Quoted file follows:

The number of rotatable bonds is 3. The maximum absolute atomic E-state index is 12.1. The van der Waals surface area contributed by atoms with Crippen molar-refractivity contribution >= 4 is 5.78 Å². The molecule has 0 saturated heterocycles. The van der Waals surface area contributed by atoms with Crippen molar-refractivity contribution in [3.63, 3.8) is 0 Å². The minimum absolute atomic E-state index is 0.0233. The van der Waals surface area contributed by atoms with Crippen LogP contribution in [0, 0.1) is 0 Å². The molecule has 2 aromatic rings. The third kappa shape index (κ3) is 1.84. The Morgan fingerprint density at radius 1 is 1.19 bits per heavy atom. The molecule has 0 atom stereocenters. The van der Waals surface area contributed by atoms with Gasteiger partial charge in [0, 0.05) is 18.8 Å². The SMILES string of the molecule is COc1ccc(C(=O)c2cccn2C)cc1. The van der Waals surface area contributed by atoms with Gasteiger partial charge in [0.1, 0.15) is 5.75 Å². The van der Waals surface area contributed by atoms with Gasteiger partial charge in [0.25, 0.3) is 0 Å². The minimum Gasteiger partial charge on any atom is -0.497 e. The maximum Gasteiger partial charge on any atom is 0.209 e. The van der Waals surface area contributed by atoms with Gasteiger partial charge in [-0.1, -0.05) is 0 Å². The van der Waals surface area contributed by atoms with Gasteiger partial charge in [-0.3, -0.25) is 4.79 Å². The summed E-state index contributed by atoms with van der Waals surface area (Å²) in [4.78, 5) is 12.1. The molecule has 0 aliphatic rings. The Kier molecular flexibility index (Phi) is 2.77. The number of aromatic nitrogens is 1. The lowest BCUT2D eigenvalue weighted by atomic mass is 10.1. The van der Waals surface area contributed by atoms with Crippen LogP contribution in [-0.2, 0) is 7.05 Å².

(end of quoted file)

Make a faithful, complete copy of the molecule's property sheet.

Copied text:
The number of rotatable bonds is 3. The maximum absolute atomic E-state index is 12.1. The van der Waals surface area contributed by atoms with Crippen molar-refractivity contribution >= 4 is 5.78 Å². The molecule has 0 saturated heterocycles. The van der Waals surface area contributed by atoms with Crippen molar-refractivity contribution in [3.63, 3.8) is 0 Å². The minimum absolute atomic E-state index is 0.0233. The van der Waals surface area contributed by atoms with Crippen LogP contribution in [0, 0.1) is 0 Å². The molecule has 2 aromatic rings. The third kappa shape index (κ3) is 1.84. The Morgan fingerprint density at radius 1 is 1.19 bits per heavy atom. The molecule has 0 atom stereocenters. The van der Waals surface area contributed by atoms with Gasteiger partial charge in [0, 0.05) is 18.8 Å². The SMILES string of the molecule is COc1ccc(C(=O)c2cccn2C)cc1. The van der Waals surface area contributed by atoms with Gasteiger partial charge in [0.1, 0.15) is 5.75 Å². The van der Waals surface area contributed by atoms with Gasteiger partial charge in [0.25, 0.3) is 0 Å². The minimum Gasteiger partial charge on any atom is -0.497 e. The maximum Gasteiger partial charge on any atom is 0.209 e. The van der Waals surface area contributed by atoms with Gasteiger partial charge in [-0.1, -0.05) is 0 Å². The van der Waals surface area contributed by atoms with Gasteiger partial charge in [-0.3, -0.25) is 4.79 Å². The summed E-state index contributed by atoms with van der Waals surface area (Å²) in [4.78, 5) is 12.1. The molecule has 0 aliphatic rings. The Kier molecular flexibility index (Phi) is 2.77. The number of aromatic nitrogens is 1. The lowest BCUT2D eigenvalue weighted by atomic mass is 10.1. The van der Waals surface area contributed by atoms with Crippen LogP contribution in [-0.2, 0) is 7.05 Å².